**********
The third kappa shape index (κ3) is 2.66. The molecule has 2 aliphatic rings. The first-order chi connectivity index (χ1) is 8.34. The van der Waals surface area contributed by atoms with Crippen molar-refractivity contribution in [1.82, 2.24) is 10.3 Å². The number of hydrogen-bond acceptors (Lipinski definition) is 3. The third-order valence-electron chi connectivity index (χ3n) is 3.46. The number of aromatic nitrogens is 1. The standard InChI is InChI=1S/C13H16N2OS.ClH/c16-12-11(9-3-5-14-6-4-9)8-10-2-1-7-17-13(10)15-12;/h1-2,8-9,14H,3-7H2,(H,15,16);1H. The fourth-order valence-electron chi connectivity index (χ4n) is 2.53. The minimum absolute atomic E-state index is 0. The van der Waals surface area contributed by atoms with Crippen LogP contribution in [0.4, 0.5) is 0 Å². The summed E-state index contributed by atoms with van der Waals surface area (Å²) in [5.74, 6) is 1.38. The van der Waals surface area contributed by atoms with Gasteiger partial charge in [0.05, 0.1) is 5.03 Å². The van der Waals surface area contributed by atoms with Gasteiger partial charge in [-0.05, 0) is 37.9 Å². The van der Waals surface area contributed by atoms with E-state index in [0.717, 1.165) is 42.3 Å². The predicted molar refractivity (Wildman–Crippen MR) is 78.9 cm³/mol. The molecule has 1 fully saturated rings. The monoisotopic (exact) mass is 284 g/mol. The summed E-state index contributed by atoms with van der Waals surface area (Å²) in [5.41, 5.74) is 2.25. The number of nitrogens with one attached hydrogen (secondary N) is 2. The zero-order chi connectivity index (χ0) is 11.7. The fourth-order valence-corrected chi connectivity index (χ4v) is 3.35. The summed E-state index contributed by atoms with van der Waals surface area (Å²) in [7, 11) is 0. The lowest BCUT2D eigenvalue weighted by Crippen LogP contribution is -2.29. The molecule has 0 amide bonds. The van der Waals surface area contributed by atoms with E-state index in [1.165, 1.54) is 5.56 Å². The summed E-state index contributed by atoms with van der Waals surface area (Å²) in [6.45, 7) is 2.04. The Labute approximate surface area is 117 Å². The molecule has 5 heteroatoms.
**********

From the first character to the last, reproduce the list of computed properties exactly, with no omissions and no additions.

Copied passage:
The third kappa shape index (κ3) is 2.66. The molecule has 2 aliphatic rings. The first-order chi connectivity index (χ1) is 8.34. The van der Waals surface area contributed by atoms with Crippen molar-refractivity contribution in [1.82, 2.24) is 10.3 Å². The number of hydrogen-bond acceptors (Lipinski definition) is 3. The third-order valence-electron chi connectivity index (χ3n) is 3.46. The number of aromatic nitrogens is 1. The standard InChI is InChI=1S/C13H16N2OS.ClH/c16-12-11(9-3-5-14-6-4-9)8-10-2-1-7-17-13(10)15-12;/h1-2,8-9,14H,3-7H2,(H,15,16);1H. The fourth-order valence-electron chi connectivity index (χ4n) is 2.53. The minimum absolute atomic E-state index is 0. The van der Waals surface area contributed by atoms with Crippen LogP contribution in [0.4, 0.5) is 0 Å². The summed E-state index contributed by atoms with van der Waals surface area (Å²) in [5.74, 6) is 1.38. The van der Waals surface area contributed by atoms with Gasteiger partial charge in [0.05, 0.1) is 5.03 Å². The van der Waals surface area contributed by atoms with Gasteiger partial charge in [-0.05, 0) is 37.9 Å². The van der Waals surface area contributed by atoms with E-state index in [0.717, 1.165) is 42.3 Å². The predicted molar refractivity (Wildman–Crippen MR) is 78.9 cm³/mol. The molecule has 1 fully saturated rings. The monoisotopic (exact) mass is 284 g/mol. The summed E-state index contributed by atoms with van der Waals surface area (Å²) in [5.41, 5.74) is 2.25. The number of nitrogens with one attached hydrogen (secondary N) is 2. The zero-order chi connectivity index (χ0) is 11.7. The fourth-order valence-corrected chi connectivity index (χ4v) is 3.35. The summed E-state index contributed by atoms with van der Waals surface area (Å²) in [7, 11) is 0. The lowest BCUT2D eigenvalue weighted by Crippen LogP contribution is -2.29. The molecule has 0 amide bonds. The van der Waals surface area contributed by atoms with E-state index in [1.165, 1.54) is 5.56 Å². The summed E-state index contributed by atoms with van der Waals surface area (Å²) in [6.45, 7) is 2.04. The Labute approximate surface area is 117 Å². The molecule has 5 heteroatoms.